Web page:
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Exam 2 Chap 5-6
Terms in this set (17)
· Describe the different cellular activities for which energy is required.
1. Synthetic work - changes in chemical bonds -
- Biosynthesis - cell growth, maintain/replace structures
2. Mechanical work - location/orientation changes of a cell/subcellular structure - Cell movement (ex. obtain food)
3. Concentration work - molecule movement across membrane against concentration gradient - Replace molecules, remove by-products/ toxins
4. Electrical work - ion movement across membrane against electrochemical gradient
- Establish electrical potential across membrane (produce ATP, conduct impulse in nerve & muscle cells
5. Heat - temperature increase for homeotherms (warm-blooded animals) - Regulate body temperature
6. Bioluminescence - light production
Define bioenergetics? What is the flow of energy through different components of the biosphere?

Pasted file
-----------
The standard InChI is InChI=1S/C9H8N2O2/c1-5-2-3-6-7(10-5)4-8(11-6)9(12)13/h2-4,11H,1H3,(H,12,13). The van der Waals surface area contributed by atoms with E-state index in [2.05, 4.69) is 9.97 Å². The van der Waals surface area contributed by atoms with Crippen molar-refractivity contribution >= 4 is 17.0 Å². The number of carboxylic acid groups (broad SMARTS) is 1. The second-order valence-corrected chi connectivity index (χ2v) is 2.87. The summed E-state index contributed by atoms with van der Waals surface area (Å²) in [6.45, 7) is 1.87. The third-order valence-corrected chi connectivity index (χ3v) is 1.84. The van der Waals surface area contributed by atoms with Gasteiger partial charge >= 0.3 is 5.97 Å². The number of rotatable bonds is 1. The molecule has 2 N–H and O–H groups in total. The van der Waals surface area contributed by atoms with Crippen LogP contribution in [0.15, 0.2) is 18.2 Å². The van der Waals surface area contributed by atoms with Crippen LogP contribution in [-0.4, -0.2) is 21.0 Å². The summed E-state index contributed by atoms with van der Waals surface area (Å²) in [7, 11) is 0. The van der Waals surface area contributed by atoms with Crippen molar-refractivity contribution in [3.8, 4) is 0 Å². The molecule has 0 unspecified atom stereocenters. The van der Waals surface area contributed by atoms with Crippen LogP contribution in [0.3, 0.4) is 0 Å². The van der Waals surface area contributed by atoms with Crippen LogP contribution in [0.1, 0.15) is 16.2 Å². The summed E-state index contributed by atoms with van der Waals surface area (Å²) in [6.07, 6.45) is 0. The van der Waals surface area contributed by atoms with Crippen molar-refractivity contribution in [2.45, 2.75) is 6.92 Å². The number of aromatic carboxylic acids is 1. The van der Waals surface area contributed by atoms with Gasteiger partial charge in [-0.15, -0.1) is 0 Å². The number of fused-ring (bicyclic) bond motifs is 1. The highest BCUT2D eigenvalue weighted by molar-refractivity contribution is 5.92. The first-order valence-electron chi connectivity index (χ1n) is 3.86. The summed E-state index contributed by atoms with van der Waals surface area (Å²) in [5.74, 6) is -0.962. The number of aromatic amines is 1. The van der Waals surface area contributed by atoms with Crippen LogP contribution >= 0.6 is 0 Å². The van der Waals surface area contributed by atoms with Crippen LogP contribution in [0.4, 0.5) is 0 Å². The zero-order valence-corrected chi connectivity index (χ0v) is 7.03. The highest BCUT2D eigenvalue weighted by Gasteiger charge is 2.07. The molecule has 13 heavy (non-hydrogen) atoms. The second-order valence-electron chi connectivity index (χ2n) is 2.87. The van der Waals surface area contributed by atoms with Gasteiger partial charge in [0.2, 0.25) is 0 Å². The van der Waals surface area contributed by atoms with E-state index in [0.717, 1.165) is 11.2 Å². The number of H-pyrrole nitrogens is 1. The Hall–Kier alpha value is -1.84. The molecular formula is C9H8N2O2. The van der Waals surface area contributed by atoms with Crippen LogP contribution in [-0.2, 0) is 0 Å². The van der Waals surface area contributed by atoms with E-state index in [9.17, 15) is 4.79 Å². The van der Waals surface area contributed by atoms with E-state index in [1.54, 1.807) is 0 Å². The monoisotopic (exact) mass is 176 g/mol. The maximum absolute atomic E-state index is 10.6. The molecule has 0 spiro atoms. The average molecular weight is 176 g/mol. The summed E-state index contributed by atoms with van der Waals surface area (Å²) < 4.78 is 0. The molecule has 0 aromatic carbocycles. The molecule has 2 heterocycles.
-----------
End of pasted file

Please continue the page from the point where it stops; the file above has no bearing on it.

1. Bioenergetics: transformation of energy in living organisms
The flow of energy depends on the nutrients available. Sunlight sustains all life, directly or indirectly
Define phototrophs, chemotrophs.
1. Phototrophs (light-feeders) - capable of photosynthesis - plants, algae, cyanobaacteria, some bacteria
2. Chemotrophs (chemical feeders) - intake chemical compounds - carbohydrates, fats, proteins from phototrophs - Animals, protists, fungi, most bacteria
· Why is energy necessary in different organization levels of organisms (e.g. cellular components, cell, tissue, organs, etc.)? What is entropy?
1. Entropy: thermodynamic quantity representing the unavailability of a system's thermal energy for conversion into mechanical work, can be interpreted as the degree of disorder or randomness in the system.
Energy is necessary for each level of the cell so it can function and carry out their daily functions, survival, and energy is required for metabolism, movement, and breathing.
What is the 1st Law of Thermodynamics, 2nd Law of Thermodynamics? What is the tendency towards equilibrium? What is steady state? What happens to the cell if reactions reached equilibrium?
1. 1st law of thermodynamics: 1st Law of Thermodynamics - law of conservation of energy - In every chemical/physical change, energy may be converted from one form to another but can never be created or destroyed